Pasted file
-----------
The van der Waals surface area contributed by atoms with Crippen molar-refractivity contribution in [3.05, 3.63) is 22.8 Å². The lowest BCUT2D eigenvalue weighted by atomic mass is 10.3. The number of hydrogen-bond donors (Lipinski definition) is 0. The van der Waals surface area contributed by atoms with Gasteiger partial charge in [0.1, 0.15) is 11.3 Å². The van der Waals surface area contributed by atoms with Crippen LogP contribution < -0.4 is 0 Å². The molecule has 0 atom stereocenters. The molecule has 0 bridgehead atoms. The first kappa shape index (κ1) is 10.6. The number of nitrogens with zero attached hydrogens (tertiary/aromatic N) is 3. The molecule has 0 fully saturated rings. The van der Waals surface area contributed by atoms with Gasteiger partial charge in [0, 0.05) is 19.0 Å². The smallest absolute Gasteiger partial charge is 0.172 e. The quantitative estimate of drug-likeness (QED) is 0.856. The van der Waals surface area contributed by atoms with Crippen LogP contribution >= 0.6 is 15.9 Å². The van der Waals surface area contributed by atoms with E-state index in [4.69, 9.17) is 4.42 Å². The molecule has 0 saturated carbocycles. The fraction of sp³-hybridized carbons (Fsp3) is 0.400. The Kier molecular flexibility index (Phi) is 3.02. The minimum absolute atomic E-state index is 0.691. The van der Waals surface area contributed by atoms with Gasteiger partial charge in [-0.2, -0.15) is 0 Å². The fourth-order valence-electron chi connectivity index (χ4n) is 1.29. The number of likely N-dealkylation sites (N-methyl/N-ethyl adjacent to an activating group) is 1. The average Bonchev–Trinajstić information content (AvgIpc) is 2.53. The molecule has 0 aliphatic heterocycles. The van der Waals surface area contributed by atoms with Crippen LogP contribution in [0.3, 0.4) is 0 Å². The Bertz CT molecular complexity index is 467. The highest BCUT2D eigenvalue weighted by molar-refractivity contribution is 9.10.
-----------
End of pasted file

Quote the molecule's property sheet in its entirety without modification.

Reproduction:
The van der Waals surface area contributed by atoms with Crippen molar-refractivity contribution in [3.05, 3.63) is 22.8 Å². The lowest BCUT2D eigenvalue weighted by atomic mass is 10.3. The number of hydrogen-bond donors (Lipinski definition) is 0. The van der Waals surface area contributed by atoms with Gasteiger partial charge in [0.1, 0.15) is 11.3 Å². The van der Waals surface area contributed by atoms with Crippen LogP contribution < -0.4 is 0 Å². The molecule has 0 atom stereocenters. The molecule has 0 bridgehead atoms. The first kappa shape index (κ1) is 10.6. The number of nitrogens with zero attached hydrogens (tertiary/aromatic N) is 3. The molecule has 0 fully saturated rings. The van der Waals surface area contributed by atoms with Gasteiger partial charge in [0, 0.05) is 19.0 Å². The smallest absolute Gasteiger partial charge is 0.172 e. The quantitative estimate of drug-likeness (QED) is 0.856. The van der Waals surface area contributed by atoms with Crippen LogP contribution >= 0.6 is 15.9 Å². The van der Waals surface area contributed by atoms with E-state index in [4.69, 9.17) is 4.42 Å². The molecule has 0 saturated carbocycles. The fraction of sp³-hybridized carbons (Fsp3) is 0.400. The Kier molecular flexibility index (Phi) is 3.02. The minimum absolute atomic E-state index is 0.691. The van der Waals surface area contributed by atoms with Gasteiger partial charge in [-0.2, -0.15) is 0 Å². The fourth-order valence-electron chi connectivity index (χ4n) is 1.29. The number of likely N-dealkylation sites (N-methyl/N-ethyl adjacent to an activating group) is 1. The average Bonchev–Trinajstić information content (AvgIpc) is 2.53. The molecule has 0 aliphatic heterocycles. The van der Waals surface area contributed by atoms with Crippen LogP contribution in [0.3, 0.4) is 0 Å². The Bertz CT molecular complexity index is 467. The highest BCUT2D eigenvalue weighted by molar-refractivity contribution is 9.10.